ST. PAUL — Minnesotans, we need to talk.
Yes, people are allowed to go outside during Gov. Tim Walz’s stay-at-home order to slow the advance of the coronavirus.
But Walz reminded the state’s residents on Wednesday, April 1, that even while outdoors, they should be giving each other a wide berth.
“This is certainly one of our bigger concerns because what we do know … is social distancing works and what we do know is that Minnesota has done a pretty good job, but I’m going to be the first to tell you — we need to continue to do better,” Walz said.
People who have concerns about violations of Walz’s executive order — which directs Minnesotans to limit their movements outside their homes through April 10 — are encouraged to reach out to their local law enforcement agency, but there’s also a state hotline and email address that people can contact if a dispute remains unresolved.
Approximately 500 reports of suspected violations have come in to the state. Most are complaints about businesses being open, such as bars and restaurants (delivery and carryout are allowed during this time). Another common report is neighbors not staying in their homes.
Local agencies are notified about reported violations in their jurisdiction. Walz’s focus is on education and voluntary compliance with the executive order, though an intentional violation is technically a misdemeanor.
“It was not our intention to have our first responders out there … breaking up basketball games or telling people to walk farther apart, but we need to continue to get the word out,” Walz said Wednesday. “… The more we do this, the more lives we save. The more we do this, the better chance we have to get out of this sooner, I believe, because we will start to catch up with some of the testing and the isolation of the people who most need it.”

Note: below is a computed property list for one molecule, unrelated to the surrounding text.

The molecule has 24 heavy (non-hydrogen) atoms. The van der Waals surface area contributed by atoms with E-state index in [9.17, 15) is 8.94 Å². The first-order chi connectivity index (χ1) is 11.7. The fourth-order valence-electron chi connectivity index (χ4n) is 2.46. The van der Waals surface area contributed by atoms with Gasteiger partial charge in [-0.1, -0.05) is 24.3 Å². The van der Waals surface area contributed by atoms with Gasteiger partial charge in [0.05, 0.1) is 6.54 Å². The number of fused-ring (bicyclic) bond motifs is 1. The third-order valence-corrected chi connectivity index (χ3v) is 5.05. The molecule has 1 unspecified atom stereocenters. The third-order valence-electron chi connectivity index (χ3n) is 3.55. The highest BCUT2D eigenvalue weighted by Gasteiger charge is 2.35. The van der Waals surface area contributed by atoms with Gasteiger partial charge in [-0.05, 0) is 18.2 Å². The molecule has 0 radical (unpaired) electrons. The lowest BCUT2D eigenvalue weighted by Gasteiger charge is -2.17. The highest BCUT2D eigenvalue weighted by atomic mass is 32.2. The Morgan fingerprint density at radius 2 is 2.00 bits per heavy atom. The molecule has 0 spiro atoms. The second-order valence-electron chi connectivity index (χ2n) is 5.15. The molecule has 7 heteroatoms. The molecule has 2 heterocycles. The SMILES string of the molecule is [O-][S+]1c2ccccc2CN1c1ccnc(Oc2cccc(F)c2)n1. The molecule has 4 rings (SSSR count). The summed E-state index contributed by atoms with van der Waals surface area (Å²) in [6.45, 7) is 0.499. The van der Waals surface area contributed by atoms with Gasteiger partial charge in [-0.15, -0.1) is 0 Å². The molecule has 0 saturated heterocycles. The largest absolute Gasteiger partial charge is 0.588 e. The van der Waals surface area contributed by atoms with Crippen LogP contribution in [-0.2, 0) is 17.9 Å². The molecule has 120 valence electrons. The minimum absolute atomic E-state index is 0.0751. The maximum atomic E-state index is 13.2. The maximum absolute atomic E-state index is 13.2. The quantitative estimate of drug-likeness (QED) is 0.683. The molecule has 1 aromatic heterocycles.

Cities field complaints
Walz’s executive order states that people may engage in outdoor activities — such as walking, hiking, running, biking, hunting or fishing — and can go to available public parks, as long as they remain at least 6 feet apart from people from other households.
After the order went in effect over the weekend, the city of Edina received “many complaints and reports of large group gatherings, close-contact ball games and lack of social distancing,” said city manager Scott Neal.
The city announced that group activities, such as basketball and soccer, are now not allowed in an effort to help stop the spread of COVID-19.
Stillwater Mayor Ted Kozlowski wrote on Facebook on Wednesday that, as he drives around town, he sees many large groups of kids and adults playing games and sports. If police come across large groups, they’re asking them to disperse, Kozlowski posted, adding that he doesn’t want officers to be in a position of having to issue citations.
In St. Paul, police have received a handful of complaints, mostly about people gathering to play sports in the parks. Officers have not issued citations regarding the governor’s order, according to a department spokesman.
Woodbury Public Safety is receiving a handful of calls a day about social distancing issues, and the city in general has received a number of emails and calls.
“Everything from reports (of) persons using play structures (which the city has advised against) to groups playing basketball,” Cmdr. John Altman wrote. “Other complaints are about people not abiding by social distancing expectations while shopping.”
Signs to tout social distancing
The Minneapolis Park and Recreation Board and park police “have been flooded with reports of park users disregarding social distancing guidelines by crowding popular park locations and trails, not staying 6 feet apart, and participating in team sports and group activities,” the board said in a statement Wednesday.
In St. Paul, public school playgrounds remain closed, while city playgrounds are open.
St. Paul Parks and Recreation ordered about 500 lawn signs on Wednesday, in six different languages, which will be placed at parks and playgrounds to reiterate that people need to maintain social distance.
At St. Paul athletic fields, staff have tethered soccer goals together or put them against exterior fences, for example, so they can’t be used for the time being.
Parks and Rec director Mike Hahm cautioned people about making assumptions — he said some people going to public spaces are coming from large households, so they may be in a large group.
Hahm said he’s heard it stated that “our parks and our environment are the lungs of the city.”
“It’s more important than ever that people get out and take advantage of those things, but they do it in a safe way,” Hahm said.
It’s recommended that people with concerns about violations of the stay-at-home order contact their local law enforcement agency. If a dispute is unresolved, there is a state hotline at 651-793-3746 or firstname.lastname@example.org.
Mary Divine contributed to this report.